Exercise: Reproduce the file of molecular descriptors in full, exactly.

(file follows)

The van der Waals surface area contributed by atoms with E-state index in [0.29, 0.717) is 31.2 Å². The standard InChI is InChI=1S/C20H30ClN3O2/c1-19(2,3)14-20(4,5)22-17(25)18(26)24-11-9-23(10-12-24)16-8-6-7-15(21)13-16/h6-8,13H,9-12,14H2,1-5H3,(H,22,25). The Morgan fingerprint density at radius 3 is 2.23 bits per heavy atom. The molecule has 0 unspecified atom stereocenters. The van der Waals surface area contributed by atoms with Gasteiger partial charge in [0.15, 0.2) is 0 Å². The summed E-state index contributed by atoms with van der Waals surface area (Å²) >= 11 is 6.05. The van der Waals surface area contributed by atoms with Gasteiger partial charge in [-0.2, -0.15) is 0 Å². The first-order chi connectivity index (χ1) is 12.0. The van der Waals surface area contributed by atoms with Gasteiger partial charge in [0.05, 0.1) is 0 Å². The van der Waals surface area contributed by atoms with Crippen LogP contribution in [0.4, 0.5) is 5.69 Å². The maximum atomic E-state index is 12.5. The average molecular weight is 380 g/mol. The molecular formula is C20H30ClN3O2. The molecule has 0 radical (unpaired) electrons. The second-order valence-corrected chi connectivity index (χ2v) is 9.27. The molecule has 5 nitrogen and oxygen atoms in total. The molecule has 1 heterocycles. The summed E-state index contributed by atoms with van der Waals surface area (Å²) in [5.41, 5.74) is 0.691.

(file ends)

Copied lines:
The van der Waals surface area contributed by atoms with E-state index in [0.29, 0.717) is 31.2 Å². The standard InChI is InChI=1S/C20H30ClN3O2/c1-19(2,3)14-20(4,5)22-17(25)18(26)24-11-9-23(10-12-24)16-8-6-7-15(21)13-16/h6-8,13H,9-12,14H2,1-5H3,(H,22,25). The Morgan fingerprint density at radius 3 is 2.23 bits per heavy atom. The molecule has 0 unspecified atom stereocenters. The van der Waals surface area contributed by atoms with Gasteiger partial charge in [0.15, 0.2) is 0 Å². The summed E-state index contributed by atoms with van der Waals surface area (Å²) >= 11 is 6.05. The van der Waals surface area contributed by atoms with Gasteiger partial charge in [-0.2, -0.15) is 0 Å². The first-order chi connectivity index (χ1) is 12.0. The van der Waals surface area contributed by atoms with Gasteiger partial charge in [0.05, 0.1) is 0 Å². The van der Waals surface area contributed by atoms with Crippen LogP contribution in [0.4, 0.5) is 5.69 Å². The maximum atomic E-state index is 12.5. The average molecular weight is 380 g/mol. The molecular formula is C20H30ClN3O2. The molecule has 0 radical (unpaired) electrons. The second-order valence-corrected chi connectivity index (χ2v) is 9.27. The molecule has 5 nitrogen and oxygen atoms in total. The molecule has 1 heterocycles. The summed E-state index contributed by atoms with van der Waals surface area (Å²) in [5.41, 5.74) is 0.691.